Public radio raconteur Garrison Keillor grew up fundamentalist. So it was not surprising to hear him say in a recent News from Lake Wobegon segment (the quote is about 13 minutes in):
I used to think that faith was sort of like a building block, and you’d put all these blocks together, and you’d build a house sort of like the little pig built that the wolf could not blow down.
When I heard these words in Keillor’s comfortably weary voice, I thought of several friends who had grown up fundamentalist—including Bob Webber. Keillor’s metaphor (the brick house of the three little pigs) is defensive. It was a fortification, a bulwark against big bad wolves.
Webber also used defensive language when he described the theological system he picked up in his education and carried with him into his early years of teaching. Here are sentences and fragments from the opening chapter of Evangelicals on the Canterbury Trail (1985).
… I was being swept away into evangelical rationalism…. Christianity was no longer a power to be experienced but a system to be defended. … My study of the Bible now turned into a defense of its inspired authorship.
… I was asked to teach a class called Christian Doctrine. Here’s my chance, I thought, to give them the goods, to show them how rationally defensible the Christian faith is and how reasonable it is to believe in the Christian system of things. …
I also thought I could rationally defend the Scripture as God’s mind written ….
I derived a great deal of security from my system. …
Keillor and Webber shared a defensive notion of faith as their starting point. The next step for Keillor was surrender.
I used to think that faith was sort of like a building block, and you’d put all these blocks together, and you’d build a house sort of like the little pig built that the wolf could not blow down. And now I get older, and I feel that faith is a matter of surrender. (Italics supplied)
Webber recalled his frustration in trying to prepare a chapel sermon for Wheaton College students, one that would deliver the answers Christianity had to offer to the questions of a world in despair. But Webber found the answers he knew so well to be “so cold, so calculated, to rational, so dead.” He crumpled up those pages of his sermon manuscript and threw them into the wastebasket.
I dropped back into my chair and sobbed for several hours. I had thrown away my answers. I had rid myself of a system in which God was comfortably contained. I had lost my security …
Both Keillor and Webber believed in a defensive faith that gave them a sense of security. Both Keillor and Webber abandoned a defensive posture and left the security of a system. But then their stories diverge.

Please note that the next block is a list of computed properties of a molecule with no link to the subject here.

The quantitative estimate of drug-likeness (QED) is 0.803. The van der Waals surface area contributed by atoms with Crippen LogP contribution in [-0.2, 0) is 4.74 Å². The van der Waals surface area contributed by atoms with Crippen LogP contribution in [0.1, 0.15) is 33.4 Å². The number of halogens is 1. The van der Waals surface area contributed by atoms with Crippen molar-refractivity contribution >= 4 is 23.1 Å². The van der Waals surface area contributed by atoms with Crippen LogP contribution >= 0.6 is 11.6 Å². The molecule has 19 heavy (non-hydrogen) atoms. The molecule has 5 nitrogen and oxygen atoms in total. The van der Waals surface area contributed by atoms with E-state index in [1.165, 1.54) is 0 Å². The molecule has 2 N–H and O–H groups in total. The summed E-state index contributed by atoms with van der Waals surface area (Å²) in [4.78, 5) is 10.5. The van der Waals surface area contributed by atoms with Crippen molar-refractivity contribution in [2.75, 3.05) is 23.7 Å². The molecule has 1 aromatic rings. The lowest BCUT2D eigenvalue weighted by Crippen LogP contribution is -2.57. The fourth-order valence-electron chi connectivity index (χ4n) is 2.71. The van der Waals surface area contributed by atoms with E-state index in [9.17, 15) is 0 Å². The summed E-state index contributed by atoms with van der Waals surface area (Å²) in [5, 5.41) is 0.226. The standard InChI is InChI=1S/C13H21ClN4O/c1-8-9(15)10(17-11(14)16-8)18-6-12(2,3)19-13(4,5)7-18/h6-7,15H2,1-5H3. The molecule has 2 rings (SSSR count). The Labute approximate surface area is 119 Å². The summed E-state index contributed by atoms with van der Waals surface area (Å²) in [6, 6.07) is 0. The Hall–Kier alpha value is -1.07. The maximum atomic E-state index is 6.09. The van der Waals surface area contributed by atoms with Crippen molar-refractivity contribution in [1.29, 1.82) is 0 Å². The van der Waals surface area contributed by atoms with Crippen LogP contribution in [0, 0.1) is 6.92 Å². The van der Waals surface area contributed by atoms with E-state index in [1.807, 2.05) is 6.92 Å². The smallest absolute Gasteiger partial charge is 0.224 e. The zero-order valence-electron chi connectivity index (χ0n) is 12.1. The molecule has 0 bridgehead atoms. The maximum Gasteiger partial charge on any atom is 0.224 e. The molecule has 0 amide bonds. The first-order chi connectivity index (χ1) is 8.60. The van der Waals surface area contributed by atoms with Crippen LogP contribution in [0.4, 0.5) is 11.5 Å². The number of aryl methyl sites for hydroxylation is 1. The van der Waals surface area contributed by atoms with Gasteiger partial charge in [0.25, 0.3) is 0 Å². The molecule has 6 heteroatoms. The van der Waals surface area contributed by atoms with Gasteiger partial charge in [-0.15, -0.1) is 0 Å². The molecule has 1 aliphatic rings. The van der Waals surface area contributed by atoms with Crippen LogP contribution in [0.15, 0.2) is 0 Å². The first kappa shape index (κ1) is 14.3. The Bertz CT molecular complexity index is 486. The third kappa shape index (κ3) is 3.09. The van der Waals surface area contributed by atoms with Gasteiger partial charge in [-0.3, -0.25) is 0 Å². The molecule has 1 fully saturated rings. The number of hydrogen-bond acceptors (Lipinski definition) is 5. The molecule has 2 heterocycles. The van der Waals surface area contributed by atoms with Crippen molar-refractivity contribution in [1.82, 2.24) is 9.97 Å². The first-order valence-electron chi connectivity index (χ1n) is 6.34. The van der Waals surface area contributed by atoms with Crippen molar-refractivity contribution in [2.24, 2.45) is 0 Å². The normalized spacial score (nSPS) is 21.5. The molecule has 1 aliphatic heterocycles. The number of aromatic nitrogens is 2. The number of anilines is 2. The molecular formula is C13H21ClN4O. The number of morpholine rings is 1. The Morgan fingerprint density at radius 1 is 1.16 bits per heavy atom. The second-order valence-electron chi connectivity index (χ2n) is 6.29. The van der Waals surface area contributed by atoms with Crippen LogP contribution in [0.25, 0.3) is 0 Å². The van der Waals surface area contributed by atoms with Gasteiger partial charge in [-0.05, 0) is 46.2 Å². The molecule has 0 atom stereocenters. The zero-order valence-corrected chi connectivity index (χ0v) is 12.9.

And now I get older, and I feel that faith is a matter of surrender. It’s a matter of just giving up and just leaving that house, of just walking out and experiencing the cold and the rain and doubt and confusion and trying to keep up your hope and some sense of gratitude. If you just keep up hope and gratitude, maybe that’s all you need.
Keillor replaces brick-wall security with stepping out into a cold, rainy, doubt-filled, confusing world, while (presumably by sheer will) “trying to keep up your hope and some sense of gratitude.”
That, of course, raises questions like these: Hope for what? Hope in what? Hope in whom? Gratitude for what? Gratitude to whom?
Webber also left the secure system. But his leaving was about seeking God. And that did not mean aimless wandering while willing yourself into hope and gratitude. Instead, Webber began a purposeful search and immersed himself in the study and experience of worship.
While the world may be cold and rainy and confusing, Webber discovered that abandoning the security of his defensive theology brought him into a greater community. His house, he discovered, wasn’t the only one. There are many mansions. There were people he hadn’t seen while living defensively. By leaving his secure box, not only did he experience God, he met others who experienced God: especially the venerable fathers and mothers of the early church and many contemporary believers whose traditions differed from his but which complemented his.
That is my experience as well. Leaving my little brick house did not mean being attacked by the big bad wolf. It meant discovering other houses, other people, other communities that (to shift the metaphor) presented a rich tapestry of faith.
But that tapestry, both Webber and I discovered, is not entirely woven of rationalist threads. Some of its fibers are images. Some are songs or poems. Some are inexplicable experiences. Some are miracles. Some are mysteries. Woven together they present us with a picture, an icon, of God. They do not contain God, but reveal him in glimpses. And that is something that brick walls can never do.
Be sure to register for the third annual Ancient Evangelical Future conference, October 9-11, featuring Dan Williams, Howard Snyder, Janell Paris, Rick Richardson, and David Fitch.